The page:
Most of you have heard of my medical condition, ALS/PLS but you have not heard of my working history in the healthcare field which began in 1970 at Kaiser Permanente in Fontana. I was hired, because of my
knowledge of the community and ability to organize, to help enroll 500 low income families without health insurance into a middle class healthcare delivery system. After we enrolled the families and the program was operational, it became clear to me that healthcare was a valuable resource to everyone regardless of income.
I found many people who had insurance (not with Kaiser), but no access to physicians. I found people saying they could not be put in the hospital because there was a shortage of beds. I found Hispanic families with health coverage but due to language barriers had to seek care from certain doctors in Colton that spoke Spanish. I remember the late Dr. Howard Inghram telling me he taught himself Spanish so he could care for this population. I came in contact with them because they were looking for access to healthcare providers that understood their situation and needs.
At the time, Kaiser was experiencing the need to participate in one of the major issues facing our community and nation: affordable healthcare within reasonable proximity to home. Now, the Inland Empire has grown in population but our healthcare institutions have lagged behind in facilities and healthcare providers (especially Blacks and Hispanics). Even Kaiser has expanded from one medical center in Fontana to Riverside, Moreno Valley, Coachella Valley and the high desert. During that time I also remember when we could not locate qualified educated professional workers in America, we brought them in from other countries. In some cases, special training was done for certain careers using federal job training dollars. In the case of Kaiser, special nursing programs were established with outside private training organizations.
Now through the March Healthcare Campus we find ourselves with the opportunity to get ahead of the curve in healthcare facilities, career training, and research to prevent some of the problems of the past. We have experienced tremendous population growth over the past 25 years and it is going to continue upward. Our population is growing in age and that brings on greater need for good accessible facilities. We have a trainable workforce with an abundance of educational institutions to assist in that area, keeping our students from having to seek opportunities elsewhere.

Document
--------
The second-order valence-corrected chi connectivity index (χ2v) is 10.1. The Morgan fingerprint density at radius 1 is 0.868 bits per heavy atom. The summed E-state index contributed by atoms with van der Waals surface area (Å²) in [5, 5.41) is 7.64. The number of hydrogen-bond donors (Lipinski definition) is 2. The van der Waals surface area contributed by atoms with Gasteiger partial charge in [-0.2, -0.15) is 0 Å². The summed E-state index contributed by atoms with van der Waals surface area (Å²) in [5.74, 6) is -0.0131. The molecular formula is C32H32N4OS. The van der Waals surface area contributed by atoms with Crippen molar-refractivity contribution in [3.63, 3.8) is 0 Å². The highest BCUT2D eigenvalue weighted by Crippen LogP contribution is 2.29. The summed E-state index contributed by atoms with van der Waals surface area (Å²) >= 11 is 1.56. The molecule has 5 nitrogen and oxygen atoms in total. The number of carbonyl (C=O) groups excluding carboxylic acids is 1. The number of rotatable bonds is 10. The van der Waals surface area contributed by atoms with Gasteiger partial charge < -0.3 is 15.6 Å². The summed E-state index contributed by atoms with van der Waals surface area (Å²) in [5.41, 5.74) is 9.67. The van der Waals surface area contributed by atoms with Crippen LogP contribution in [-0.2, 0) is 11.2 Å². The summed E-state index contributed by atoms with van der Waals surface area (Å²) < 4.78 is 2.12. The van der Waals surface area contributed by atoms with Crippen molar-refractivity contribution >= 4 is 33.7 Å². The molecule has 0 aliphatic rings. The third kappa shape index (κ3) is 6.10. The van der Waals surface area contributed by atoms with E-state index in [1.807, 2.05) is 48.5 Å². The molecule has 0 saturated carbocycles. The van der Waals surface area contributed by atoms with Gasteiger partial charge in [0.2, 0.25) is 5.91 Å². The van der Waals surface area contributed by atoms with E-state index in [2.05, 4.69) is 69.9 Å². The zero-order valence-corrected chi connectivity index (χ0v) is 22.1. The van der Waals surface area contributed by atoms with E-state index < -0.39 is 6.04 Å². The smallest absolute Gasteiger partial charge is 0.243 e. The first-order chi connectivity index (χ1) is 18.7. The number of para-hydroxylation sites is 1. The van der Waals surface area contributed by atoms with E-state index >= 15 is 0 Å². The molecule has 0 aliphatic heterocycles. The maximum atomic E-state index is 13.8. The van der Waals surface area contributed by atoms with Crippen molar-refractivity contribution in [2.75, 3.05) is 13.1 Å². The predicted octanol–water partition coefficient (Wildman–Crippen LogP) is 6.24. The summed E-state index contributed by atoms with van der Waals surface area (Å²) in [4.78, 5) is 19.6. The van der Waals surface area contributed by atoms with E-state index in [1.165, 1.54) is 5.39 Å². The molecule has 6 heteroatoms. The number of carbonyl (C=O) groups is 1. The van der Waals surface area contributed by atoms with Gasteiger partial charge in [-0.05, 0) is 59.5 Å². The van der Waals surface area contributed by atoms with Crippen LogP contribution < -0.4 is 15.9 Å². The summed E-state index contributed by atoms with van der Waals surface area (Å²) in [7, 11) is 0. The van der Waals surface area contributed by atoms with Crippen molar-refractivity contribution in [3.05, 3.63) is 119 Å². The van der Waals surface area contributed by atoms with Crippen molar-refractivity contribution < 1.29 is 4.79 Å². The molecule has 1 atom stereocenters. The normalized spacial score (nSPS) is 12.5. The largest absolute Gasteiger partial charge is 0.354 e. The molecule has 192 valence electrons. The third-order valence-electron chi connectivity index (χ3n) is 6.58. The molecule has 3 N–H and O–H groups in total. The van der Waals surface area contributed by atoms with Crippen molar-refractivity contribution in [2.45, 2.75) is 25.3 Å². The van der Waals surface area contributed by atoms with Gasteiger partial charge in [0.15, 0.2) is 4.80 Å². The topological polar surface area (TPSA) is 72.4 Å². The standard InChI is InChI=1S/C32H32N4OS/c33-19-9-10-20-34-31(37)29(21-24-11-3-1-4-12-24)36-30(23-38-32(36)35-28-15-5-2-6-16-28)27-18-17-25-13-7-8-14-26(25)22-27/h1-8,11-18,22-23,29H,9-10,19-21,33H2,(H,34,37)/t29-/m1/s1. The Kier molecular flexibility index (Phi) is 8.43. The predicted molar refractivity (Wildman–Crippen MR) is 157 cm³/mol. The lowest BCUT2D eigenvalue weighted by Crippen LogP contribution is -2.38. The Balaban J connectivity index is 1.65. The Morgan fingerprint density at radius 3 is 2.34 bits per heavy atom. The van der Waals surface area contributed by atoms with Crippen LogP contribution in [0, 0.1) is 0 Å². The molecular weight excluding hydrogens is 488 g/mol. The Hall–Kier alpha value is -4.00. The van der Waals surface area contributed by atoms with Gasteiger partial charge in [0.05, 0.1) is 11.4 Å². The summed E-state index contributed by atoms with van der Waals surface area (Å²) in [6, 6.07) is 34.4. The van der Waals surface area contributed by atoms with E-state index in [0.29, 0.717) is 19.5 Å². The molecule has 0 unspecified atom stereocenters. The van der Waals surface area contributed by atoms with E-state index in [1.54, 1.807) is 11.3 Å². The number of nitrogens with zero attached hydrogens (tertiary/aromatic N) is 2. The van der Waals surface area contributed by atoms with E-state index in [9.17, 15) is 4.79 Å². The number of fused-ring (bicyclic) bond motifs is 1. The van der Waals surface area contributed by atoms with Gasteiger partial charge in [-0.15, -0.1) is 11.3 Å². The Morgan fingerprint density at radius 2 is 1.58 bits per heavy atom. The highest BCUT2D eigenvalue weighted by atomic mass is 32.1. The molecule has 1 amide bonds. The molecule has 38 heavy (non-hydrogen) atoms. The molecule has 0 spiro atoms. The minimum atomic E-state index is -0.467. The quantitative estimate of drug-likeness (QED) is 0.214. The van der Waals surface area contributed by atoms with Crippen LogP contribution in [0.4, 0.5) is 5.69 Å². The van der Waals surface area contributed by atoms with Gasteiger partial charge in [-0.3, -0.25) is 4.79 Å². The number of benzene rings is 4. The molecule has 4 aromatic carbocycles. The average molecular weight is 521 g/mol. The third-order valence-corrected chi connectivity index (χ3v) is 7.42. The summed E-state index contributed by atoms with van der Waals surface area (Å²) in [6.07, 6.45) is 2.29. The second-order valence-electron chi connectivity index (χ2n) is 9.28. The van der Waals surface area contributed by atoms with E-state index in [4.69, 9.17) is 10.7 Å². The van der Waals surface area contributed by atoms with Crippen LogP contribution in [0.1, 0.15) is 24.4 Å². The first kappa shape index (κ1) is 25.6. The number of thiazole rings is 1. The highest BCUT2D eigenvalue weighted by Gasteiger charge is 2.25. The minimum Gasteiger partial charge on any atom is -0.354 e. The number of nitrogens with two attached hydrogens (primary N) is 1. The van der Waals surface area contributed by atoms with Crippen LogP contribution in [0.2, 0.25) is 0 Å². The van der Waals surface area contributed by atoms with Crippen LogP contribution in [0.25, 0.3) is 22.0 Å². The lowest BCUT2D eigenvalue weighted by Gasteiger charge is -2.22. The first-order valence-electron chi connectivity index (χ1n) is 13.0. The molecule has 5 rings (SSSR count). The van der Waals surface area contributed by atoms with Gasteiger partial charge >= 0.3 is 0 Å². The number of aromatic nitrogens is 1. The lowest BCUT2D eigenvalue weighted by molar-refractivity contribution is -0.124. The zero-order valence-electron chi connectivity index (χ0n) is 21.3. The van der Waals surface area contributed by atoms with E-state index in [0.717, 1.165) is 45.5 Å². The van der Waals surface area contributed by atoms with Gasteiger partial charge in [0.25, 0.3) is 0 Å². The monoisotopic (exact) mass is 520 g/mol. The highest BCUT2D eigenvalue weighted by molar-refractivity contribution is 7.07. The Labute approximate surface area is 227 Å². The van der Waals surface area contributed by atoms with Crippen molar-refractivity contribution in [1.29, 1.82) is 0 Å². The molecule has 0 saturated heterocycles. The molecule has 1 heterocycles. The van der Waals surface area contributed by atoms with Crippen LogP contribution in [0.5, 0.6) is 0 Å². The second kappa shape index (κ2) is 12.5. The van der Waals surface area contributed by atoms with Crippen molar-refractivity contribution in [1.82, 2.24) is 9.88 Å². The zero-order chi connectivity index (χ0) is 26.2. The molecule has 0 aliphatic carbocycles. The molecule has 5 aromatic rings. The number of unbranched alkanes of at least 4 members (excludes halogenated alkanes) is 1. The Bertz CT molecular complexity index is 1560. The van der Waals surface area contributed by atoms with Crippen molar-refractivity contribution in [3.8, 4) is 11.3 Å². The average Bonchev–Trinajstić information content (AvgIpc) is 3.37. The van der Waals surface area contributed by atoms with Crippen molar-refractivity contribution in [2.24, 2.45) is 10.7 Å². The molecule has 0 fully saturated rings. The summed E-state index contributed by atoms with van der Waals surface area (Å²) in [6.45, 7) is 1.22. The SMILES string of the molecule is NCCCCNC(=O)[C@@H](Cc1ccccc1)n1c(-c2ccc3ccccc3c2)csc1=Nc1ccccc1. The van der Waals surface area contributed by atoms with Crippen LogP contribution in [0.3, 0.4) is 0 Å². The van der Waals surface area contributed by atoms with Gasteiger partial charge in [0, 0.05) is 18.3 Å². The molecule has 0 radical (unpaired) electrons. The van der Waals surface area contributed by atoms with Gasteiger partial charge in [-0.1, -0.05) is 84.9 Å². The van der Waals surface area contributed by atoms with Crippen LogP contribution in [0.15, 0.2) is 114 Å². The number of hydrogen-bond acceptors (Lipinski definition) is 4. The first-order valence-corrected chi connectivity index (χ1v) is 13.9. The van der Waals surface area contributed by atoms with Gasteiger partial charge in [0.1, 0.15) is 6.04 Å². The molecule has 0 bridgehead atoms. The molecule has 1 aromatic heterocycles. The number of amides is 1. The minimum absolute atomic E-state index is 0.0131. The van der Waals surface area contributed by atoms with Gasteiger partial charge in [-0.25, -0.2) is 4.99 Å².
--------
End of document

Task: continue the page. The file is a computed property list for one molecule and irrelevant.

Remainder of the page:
We also have the opportunity to address the hospital bed shortage and develop a community hospital in a part of our region that sorely needs one. And I personally know how important location and proximity are when it comes to healthcare. Several years ago, I passed out at home and the emergency team arrived but due to my condition it was determined I would not make it to Kaiser Fontana. San Bernardino Community Hospital was just a few blocks from my home so they took me there. I was given excellent care for the next four days and then released. Another time I was at Bally’s Total Fitness trying to keep my muscles stretched and found myself in need of emergency care. Once again because of my condition it was determined Kaiser Fontana was too far away so I was sent to Loma Linda Hospital where I received excellent care. Once I was stable for transporting, Kaiser Fontana had no available beds so off I went to Kaiser Riverside for three days of excellent care. Even though I had excellent health insurance, close access was imperative.
We have the opportunity to support a first rate state of the art medical campus at March Air Reserve Base that will serve our region well while producing good paying jobs, quality healthcare, and needed educational opportunities.
Ronald O. Loveridge Mayor
Robert Byrd Auditor
Chuck Beaty Riverside School Board
San Bernardino County
Patrick Morris Mayor
Virginia Marque 1st Ward City Council
Dennis Baxter 2nd Ward City Council
Fred Shoret 4th Ward City Council